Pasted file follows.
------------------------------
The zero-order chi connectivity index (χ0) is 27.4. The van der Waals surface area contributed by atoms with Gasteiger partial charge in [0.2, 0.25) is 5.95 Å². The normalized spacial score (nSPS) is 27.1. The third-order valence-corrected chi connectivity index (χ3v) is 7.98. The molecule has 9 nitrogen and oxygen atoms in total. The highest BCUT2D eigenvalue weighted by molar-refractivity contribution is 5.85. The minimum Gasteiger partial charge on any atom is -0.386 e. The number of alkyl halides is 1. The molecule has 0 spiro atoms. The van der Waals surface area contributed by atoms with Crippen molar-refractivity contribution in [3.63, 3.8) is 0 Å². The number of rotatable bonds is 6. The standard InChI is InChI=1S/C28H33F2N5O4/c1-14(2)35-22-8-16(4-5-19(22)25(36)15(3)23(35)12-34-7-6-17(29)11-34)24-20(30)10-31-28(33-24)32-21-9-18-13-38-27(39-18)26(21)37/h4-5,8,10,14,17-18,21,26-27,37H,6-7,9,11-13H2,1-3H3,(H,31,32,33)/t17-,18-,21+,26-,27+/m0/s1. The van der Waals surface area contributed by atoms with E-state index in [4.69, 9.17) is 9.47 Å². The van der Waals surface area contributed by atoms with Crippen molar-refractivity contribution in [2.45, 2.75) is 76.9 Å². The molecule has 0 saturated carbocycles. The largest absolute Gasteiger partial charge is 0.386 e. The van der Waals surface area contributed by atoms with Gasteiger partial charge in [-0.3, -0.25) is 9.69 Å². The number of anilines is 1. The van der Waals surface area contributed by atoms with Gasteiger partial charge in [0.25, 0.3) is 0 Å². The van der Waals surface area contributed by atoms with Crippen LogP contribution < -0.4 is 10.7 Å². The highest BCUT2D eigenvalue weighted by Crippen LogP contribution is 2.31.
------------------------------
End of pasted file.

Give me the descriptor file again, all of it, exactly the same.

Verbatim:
The zero-order chi connectivity index (χ0) is 27.4. The van der Waals surface area contributed by atoms with Gasteiger partial charge in [0.2, 0.25) is 5.95 Å². The normalized spacial score (nSPS) is 27.1. The third-order valence-corrected chi connectivity index (χ3v) is 7.98. The molecule has 9 nitrogen and oxygen atoms in total. The highest BCUT2D eigenvalue weighted by molar-refractivity contribution is 5.85. The minimum Gasteiger partial charge on any atom is -0.386 e. The number of alkyl halides is 1. The molecule has 0 spiro atoms. The van der Waals surface area contributed by atoms with Crippen molar-refractivity contribution in [3.63, 3.8) is 0 Å². The number of rotatable bonds is 6. The standard InChI is InChI=1S/C28H33F2N5O4/c1-14(2)35-22-8-16(4-5-19(22)25(36)15(3)23(35)12-34-7-6-17(29)11-34)24-20(30)10-31-28(33-24)32-21-9-18-13-38-27(39-18)26(21)37/h4-5,8,10,14,17-18,21,26-27,37H,6-7,9,11-13H2,1-3H3,(H,31,32,33)/t17-,18-,21+,26-,27+/m0/s1. The van der Waals surface area contributed by atoms with E-state index in [4.69, 9.17) is 9.47 Å². The van der Waals surface area contributed by atoms with Crippen molar-refractivity contribution in [2.45, 2.75) is 76.9 Å². The molecule has 0 saturated carbocycles. The largest absolute Gasteiger partial charge is 0.386 e. The van der Waals surface area contributed by atoms with Gasteiger partial charge in [-0.3, -0.25) is 9.69 Å². The number of anilines is 1. The van der Waals surface area contributed by atoms with Gasteiger partial charge in [0.25, 0.3) is 0 Å². The van der Waals surface area contributed by atoms with Crippen LogP contribution < -0.4 is 10.7 Å². The highest BCUT2D eigenvalue weighted by Crippen LogP contribution is 2.31.